Second Terms, Sour and Sweet

Second-term presidents encounter political turbulence, their poll ratings plummet as public opinion sours. Right?

Wrong.

Over the past 60 years, five U.S. presidents have been re-elected: Dwight Eisenhower, Richard Nixon, Ronald Reagan, Bill Clinton and George W. Bush.

Two fit the conventional notion. Nixon, whose ratings fell through the floor when he became ensnared in the Watergate scandal, was eventually forced to resign. Bush's second term failed after his major miscalculation in trying to partially privatize Social Security and a woefully inadequate response to the Hurricane Katrina disaster.

The other two-termers went out on a high, with approval ratings of 60 percent or higher. Even after political setbacks, Eisenhower maintained his status as an above-the-fray figure that he had acquired as supreme allied commander in World War II.

The re-elected Reagan had a rough first couple years with a flawed new chief of staff, the former Wall Street executive Donald Regan, and the Iran-Contra scandal. However, led by his Treasury secretary, Jim Baker, sweeping tax reform was enacted. And encouraged by his wife, Nancy, and Secretary of State George Shultz, Reagan signed a nuclear-arms reduction with the Soviet Union. He was enormously popular when he left office.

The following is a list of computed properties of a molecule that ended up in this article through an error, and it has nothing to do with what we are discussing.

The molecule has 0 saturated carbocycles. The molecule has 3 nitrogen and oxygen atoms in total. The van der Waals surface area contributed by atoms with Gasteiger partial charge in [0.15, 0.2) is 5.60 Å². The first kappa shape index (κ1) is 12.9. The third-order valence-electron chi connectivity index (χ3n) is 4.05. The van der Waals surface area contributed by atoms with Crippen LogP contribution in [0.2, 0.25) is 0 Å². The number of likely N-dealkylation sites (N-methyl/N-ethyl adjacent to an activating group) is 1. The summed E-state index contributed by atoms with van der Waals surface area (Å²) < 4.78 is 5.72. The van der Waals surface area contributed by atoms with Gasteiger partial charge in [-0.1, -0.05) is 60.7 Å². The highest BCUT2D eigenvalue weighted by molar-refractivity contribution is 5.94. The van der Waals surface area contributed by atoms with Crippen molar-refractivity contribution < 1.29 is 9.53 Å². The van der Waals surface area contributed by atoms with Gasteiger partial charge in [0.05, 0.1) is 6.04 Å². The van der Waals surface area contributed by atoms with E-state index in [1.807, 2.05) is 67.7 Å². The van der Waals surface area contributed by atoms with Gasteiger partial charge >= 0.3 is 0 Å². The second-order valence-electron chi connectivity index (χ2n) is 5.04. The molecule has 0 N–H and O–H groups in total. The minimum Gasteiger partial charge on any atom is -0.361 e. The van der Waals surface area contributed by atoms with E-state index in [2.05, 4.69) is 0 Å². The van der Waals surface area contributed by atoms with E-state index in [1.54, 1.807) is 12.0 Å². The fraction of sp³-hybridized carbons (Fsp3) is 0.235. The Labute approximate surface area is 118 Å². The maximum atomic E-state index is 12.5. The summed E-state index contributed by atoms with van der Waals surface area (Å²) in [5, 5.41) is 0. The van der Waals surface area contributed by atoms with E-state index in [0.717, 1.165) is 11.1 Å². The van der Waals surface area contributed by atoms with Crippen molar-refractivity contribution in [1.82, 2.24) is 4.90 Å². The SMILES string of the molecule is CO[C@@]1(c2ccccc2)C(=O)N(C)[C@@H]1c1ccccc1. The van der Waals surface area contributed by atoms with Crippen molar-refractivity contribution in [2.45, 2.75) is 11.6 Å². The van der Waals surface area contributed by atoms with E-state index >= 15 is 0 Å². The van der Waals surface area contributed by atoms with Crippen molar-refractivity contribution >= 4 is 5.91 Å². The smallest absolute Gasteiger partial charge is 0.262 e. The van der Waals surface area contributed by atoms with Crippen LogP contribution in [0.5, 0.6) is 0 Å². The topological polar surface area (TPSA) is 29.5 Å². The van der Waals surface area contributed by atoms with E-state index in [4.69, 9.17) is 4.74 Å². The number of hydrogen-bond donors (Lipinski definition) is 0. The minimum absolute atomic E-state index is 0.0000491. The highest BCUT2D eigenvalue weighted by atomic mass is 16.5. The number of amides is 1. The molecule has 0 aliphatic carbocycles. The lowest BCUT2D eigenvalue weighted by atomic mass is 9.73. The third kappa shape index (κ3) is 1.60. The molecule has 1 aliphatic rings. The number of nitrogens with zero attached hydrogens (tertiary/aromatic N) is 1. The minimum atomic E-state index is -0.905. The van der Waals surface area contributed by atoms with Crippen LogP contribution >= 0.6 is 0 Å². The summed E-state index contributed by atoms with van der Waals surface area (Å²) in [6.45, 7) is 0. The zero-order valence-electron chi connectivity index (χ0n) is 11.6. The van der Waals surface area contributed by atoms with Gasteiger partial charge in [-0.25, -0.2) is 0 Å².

So was Clinton in 2001, with a backlash against the political effort by House Republicans to impeach him for lying about a sexual affair. Right before he left office, the Gallup poll reported that he had a 66 percent public-approval rating. Within weeks, his popularity plummeted when news surfaced of his final-hours pardon of the tax fugitive Marc Rich. Ever resilient, he came back. Today, there is no more popular political figure in the U.S.

(Albert R. Hunt is Washington editor at Bloomberg News and a Bloomberg View columnist. Follow him on Twitter.)

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